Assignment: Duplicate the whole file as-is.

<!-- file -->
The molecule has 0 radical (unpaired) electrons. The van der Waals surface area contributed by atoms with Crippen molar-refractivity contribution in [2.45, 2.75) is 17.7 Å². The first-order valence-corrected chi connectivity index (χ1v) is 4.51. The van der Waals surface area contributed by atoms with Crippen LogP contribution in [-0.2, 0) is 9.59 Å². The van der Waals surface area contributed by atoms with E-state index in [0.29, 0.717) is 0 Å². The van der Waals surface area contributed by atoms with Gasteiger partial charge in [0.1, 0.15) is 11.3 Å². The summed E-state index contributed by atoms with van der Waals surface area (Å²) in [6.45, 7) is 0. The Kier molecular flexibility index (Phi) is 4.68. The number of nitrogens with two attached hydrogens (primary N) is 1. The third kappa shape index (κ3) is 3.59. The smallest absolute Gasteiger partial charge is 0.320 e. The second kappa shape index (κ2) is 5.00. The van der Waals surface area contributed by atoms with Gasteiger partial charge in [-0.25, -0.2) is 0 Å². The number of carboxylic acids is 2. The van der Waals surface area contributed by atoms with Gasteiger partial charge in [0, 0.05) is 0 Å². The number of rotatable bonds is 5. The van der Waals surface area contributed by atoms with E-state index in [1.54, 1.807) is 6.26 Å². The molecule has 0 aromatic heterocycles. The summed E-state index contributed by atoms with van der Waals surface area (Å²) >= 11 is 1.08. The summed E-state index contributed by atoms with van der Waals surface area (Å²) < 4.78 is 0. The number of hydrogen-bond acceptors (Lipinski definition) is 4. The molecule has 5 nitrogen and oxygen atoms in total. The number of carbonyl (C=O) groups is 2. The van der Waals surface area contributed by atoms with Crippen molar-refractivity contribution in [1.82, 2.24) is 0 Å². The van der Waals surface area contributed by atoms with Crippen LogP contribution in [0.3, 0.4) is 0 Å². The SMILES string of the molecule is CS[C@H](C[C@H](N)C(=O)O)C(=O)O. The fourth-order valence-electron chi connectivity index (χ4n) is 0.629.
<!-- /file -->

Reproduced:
The molecule has 0 radical (unpaired) electrons. The van der Waals surface area contributed by atoms with Crippen molar-refractivity contribution in [2.45, 2.75) is 17.7 Å². The first-order valence-corrected chi connectivity index (χ1v) is 4.51. The van der Waals surface area contributed by atoms with Crippen LogP contribution in [-0.2, 0) is 9.59 Å². The van der Waals surface area contributed by atoms with E-state index in [0.29, 0.717) is 0 Å². The van der Waals surface area contributed by atoms with Gasteiger partial charge in [0.1, 0.15) is 11.3 Å². The summed E-state index contributed by atoms with van der Waals surface area (Å²) in [6.45, 7) is 0. The Kier molecular flexibility index (Phi) is 4.68. The number of nitrogens with two attached hydrogens (primary N) is 1. The third kappa shape index (κ3) is 3.59. The smallest absolute Gasteiger partial charge is 0.320 e. The second kappa shape index (κ2) is 5.00. The van der Waals surface area contributed by atoms with Gasteiger partial charge in [-0.25, -0.2) is 0 Å². The number of carboxylic acids is 2. The van der Waals surface area contributed by atoms with Gasteiger partial charge in [0, 0.05) is 0 Å². The number of rotatable bonds is 5. The van der Waals surface area contributed by atoms with E-state index in [1.54, 1.807) is 6.26 Å². The molecule has 0 aromatic heterocycles. The summed E-state index contributed by atoms with van der Waals surface area (Å²) >= 11 is 1.08. The summed E-state index contributed by atoms with van der Waals surface area (Å²) < 4.78 is 0. The number of hydrogen-bond acceptors (Lipinski definition) is 4. The molecule has 5 nitrogen and oxygen atoms in total. The number of carbonyl (C=O) groups is 2. The van der Waals surface area contributed by atoms with Crippen molar-refractivity contribution in [1.82, 2.24) is 0 Å². The van der Waals surface area contributed by atoms with Crippen LogP contribution in [0.3, 0.4) is 0 Å². The SMILES string of the molecule is CS[C@H](C[C@H](N)C(=O)O)C(=O)O. The fourth-order valence-electron chi connectivity index (χ4n) is 0.629.